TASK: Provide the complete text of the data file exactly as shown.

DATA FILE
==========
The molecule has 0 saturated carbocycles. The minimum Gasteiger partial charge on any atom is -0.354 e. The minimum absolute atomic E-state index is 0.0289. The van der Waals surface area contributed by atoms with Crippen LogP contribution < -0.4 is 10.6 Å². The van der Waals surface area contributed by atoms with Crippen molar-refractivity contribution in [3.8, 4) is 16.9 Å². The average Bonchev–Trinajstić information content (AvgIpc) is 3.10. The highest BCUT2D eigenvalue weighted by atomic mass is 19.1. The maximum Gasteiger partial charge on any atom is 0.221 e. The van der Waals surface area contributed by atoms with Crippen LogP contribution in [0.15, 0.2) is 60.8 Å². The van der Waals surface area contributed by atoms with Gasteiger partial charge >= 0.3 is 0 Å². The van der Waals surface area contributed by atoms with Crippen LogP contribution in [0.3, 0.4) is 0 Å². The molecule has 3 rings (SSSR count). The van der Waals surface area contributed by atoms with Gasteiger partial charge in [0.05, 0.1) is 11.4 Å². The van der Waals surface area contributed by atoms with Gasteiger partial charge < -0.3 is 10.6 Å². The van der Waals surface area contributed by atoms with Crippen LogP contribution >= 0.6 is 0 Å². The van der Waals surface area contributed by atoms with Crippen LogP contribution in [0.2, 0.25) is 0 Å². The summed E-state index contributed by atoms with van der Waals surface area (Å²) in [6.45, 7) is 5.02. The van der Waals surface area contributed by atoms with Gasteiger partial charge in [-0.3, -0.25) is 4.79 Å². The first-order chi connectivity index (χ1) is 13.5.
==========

The molecule has 0 saturated carbocycles. The minimum Gasteiger partial charge on any atom is -0.354 e. The minimum absolute atomic E-state index is 0.0289. The van der Waals surface area contributed by atoms with Crippen LogP contribution < -0.4 is 10.6 Å². The van der Waals surface area contributed by atoms with Crippen molar-refractivity contribution in [3.8, 4) is 16.9 Å². The average Bonchev–Trinajstić information content (AvgIpc) is 3.10. The highest BCUT2D eigenvalue weighted by atomic mass is 19.1. The maximum Gasteiger partial charge on any atom is 0.221 e. The van der Waals surface area contributed by atoms with Crippen LogP contribution in [0.15, 0.2) is 60.8 Å². The van der Waals surface area contributed by atoms with Gasteiger partial charge >= 0.3 is 0 Å². The van der Waals surface area contributed by atoms with Crippen LogP contribution in [0.3, 0.4) is 0 Å². The molecule has 3 rings (SSSR count). The van der Waals surface area contributed by atoms with Gasteiger partial charge in [0.05, 0.1) is 11.4 Å². The van der Waals surface area contributed by atoms with Gasteiger partial charge < -0.3 is 10.6 Å². The van der Waals surface area contributed by atoms with Crippen LogP contribution >= 0.6 is 0 Å². The van der Waals surface area contributed by atoms with Crippen LogP contribution in [0.2, 0.25) is 0 Å². The summed E-state index contributed by atoms with van der Waals surface area (Å²) in [6.45, 7) is 5.02. The van der Waals surface area contributed by atoms with Gasteiger partial charge in [-0.3, -0.25) is 4.79 Å². The first-order chi connectivity index (χ1) is 13.5.